As I have been looking around today, for the download of Internet Explorer 9, I  found that it won’t be available until 9 PM this evening, which almost makes it tomorrow in many places.

I also began to see notices, in many more than the usual places where leaks are provided, of Windows 8. Screenshots here, a few new settings in the control panel there, and a lot of speculation based upon some very sketchy communications which have been transliterated a couple of times in the journey.

I have always disliked the Microsoft FUD machine, but it has been a different story lately, because of the more open nature of the Windows 7 development cycle.

Now however, it seems that FUD is back, perhaps more a tool to generate interest than anything else, because, in other writings I have seen, and also through a bit of induction, Microsoft fears that Windows 7 will be another Windows XP, and Windows 8 (or whatever it may finally be called) may not have the changes needed to bring users into the fold, instead leaving many to say they will wait for the step after next, as many who had Windows XP had skipped Vista entirely.

Now I don’t have a degree in economics, nor one in advertising, but I have been in sales for many years, and I have observed that in many other endeavors, the best techniques for an upcoming new product launch use a system of buyer education.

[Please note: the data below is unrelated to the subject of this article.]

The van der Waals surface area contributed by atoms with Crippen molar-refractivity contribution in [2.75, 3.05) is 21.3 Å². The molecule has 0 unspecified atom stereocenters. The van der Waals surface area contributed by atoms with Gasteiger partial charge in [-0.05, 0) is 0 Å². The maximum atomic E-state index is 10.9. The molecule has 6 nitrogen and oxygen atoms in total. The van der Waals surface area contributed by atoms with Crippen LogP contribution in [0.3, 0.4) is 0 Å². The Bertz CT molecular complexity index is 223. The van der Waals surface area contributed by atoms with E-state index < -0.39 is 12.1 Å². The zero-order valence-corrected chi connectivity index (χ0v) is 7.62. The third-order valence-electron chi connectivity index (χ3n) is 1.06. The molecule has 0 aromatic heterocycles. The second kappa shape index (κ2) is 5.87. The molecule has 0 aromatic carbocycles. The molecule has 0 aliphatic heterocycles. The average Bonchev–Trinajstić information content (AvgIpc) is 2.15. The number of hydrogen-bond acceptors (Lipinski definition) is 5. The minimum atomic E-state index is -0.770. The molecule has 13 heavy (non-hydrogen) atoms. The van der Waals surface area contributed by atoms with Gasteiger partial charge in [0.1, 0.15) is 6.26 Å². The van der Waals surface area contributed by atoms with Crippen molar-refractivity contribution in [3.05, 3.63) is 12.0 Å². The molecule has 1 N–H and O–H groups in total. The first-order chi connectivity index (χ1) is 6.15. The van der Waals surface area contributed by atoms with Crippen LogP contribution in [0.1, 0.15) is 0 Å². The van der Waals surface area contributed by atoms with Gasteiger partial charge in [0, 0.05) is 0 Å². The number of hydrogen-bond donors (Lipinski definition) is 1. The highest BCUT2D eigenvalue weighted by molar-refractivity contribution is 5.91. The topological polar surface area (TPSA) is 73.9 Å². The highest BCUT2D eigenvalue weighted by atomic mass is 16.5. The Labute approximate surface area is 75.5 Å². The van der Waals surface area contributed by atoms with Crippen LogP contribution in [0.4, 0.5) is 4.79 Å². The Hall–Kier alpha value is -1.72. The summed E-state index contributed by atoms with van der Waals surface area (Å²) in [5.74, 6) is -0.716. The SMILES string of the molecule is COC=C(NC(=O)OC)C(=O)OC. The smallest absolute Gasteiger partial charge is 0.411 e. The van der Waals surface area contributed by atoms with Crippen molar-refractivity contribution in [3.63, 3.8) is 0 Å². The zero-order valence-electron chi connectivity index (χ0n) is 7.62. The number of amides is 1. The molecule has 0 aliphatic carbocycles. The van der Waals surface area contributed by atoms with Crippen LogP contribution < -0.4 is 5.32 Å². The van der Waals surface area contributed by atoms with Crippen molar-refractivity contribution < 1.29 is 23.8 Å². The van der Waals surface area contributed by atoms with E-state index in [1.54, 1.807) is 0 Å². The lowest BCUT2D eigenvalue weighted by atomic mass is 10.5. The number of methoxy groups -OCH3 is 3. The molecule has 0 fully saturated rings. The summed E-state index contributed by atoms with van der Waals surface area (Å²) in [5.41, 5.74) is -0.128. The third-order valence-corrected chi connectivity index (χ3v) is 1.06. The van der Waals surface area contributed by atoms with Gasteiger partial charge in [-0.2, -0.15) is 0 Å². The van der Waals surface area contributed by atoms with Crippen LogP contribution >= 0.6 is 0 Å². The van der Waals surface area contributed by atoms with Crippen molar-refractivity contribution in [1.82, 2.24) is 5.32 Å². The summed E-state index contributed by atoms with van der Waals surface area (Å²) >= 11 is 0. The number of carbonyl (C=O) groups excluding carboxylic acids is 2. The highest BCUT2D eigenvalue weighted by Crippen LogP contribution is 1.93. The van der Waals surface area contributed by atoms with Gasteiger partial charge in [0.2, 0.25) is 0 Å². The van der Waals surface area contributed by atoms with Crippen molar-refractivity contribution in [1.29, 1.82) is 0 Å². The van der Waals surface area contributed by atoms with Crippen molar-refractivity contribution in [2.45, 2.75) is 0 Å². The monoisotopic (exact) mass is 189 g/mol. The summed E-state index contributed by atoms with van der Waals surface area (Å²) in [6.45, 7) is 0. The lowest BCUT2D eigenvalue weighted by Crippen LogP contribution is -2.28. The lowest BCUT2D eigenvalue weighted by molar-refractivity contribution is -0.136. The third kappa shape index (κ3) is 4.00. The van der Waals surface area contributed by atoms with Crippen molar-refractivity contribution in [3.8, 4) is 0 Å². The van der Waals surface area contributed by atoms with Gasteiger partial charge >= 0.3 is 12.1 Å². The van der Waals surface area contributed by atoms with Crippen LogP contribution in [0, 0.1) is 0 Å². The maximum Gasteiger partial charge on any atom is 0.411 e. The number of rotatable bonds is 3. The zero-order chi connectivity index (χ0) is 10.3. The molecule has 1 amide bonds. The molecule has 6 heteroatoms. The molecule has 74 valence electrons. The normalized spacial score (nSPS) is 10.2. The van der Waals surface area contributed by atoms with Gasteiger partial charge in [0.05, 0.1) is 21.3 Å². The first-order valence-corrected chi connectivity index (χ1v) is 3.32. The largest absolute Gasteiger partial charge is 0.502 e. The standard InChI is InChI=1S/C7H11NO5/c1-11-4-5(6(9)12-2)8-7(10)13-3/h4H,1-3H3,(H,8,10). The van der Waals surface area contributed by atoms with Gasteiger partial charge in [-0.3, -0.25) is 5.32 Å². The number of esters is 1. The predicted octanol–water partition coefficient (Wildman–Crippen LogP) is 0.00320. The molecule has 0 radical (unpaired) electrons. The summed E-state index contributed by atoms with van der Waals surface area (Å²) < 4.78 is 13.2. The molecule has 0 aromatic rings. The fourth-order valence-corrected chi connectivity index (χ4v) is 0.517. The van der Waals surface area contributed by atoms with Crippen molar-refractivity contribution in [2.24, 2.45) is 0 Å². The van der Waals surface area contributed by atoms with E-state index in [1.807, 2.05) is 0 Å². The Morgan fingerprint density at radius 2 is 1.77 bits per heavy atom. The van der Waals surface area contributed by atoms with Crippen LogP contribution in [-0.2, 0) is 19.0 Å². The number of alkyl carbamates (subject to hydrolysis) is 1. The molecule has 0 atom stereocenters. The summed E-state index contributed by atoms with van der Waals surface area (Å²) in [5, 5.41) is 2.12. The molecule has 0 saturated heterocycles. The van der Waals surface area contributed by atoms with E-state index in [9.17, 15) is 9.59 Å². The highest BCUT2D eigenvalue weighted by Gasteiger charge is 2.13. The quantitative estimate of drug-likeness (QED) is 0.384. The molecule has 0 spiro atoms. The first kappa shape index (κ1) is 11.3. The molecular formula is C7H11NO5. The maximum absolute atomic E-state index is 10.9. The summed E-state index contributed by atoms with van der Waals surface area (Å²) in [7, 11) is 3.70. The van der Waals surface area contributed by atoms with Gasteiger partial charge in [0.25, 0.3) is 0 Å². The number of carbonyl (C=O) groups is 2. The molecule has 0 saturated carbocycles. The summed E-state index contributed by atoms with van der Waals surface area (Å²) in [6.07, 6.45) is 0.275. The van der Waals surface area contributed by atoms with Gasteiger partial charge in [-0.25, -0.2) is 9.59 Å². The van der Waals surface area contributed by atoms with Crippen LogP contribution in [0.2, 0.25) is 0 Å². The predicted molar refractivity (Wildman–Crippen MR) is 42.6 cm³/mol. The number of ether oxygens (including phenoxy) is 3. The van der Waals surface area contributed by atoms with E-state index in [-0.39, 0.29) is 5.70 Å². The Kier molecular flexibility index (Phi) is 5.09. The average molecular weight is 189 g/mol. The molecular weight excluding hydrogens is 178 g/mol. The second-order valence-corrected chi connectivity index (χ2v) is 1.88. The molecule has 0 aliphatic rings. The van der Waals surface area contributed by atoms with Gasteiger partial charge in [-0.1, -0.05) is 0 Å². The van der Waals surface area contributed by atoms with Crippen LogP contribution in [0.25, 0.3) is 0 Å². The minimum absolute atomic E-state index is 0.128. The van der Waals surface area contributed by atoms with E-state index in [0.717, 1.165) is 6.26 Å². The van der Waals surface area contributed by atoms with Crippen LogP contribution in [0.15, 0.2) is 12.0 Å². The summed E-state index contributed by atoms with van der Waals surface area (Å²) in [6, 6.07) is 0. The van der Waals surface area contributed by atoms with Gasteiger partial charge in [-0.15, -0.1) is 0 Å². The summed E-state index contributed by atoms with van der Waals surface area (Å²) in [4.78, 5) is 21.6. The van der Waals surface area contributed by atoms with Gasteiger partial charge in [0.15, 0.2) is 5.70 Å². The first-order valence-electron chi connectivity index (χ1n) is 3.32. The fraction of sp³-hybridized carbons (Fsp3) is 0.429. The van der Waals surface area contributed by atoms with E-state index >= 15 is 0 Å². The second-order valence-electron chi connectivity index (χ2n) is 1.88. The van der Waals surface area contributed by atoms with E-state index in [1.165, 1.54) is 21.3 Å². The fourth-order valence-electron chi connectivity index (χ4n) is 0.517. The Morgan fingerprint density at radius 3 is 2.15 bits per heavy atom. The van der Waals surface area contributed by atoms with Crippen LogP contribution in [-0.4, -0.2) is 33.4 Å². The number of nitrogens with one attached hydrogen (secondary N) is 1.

Using a series of installments, the features of an upcoming product are set forth, the benefits to those features extolled, and the advantages are explained, so that by the end of the “training” the interested parties have gotten useful information concerning the product, much more interest has been generated, and usually, the salivating dog response has been engaged. The net result is that the system has produced buyers instead of skeptical lookers.

I should think that if Microsoft under took that sort of a plan, there would be a great benefit to the user base, Microsoft could have its ads do double duty – as mentioned above – and the buyers would have made up their minds long before the release, only needing the proper notice of release to produce the money from their pockets.

In fact, the only part of the computing ecosystem that might possibly object to this system of doing things would be the mainstream computer press, because they get probably three or four times the mileage out of FUD stories as they would actual information, but then, we as consumers could probably push for the changes if we, as a whole, desired.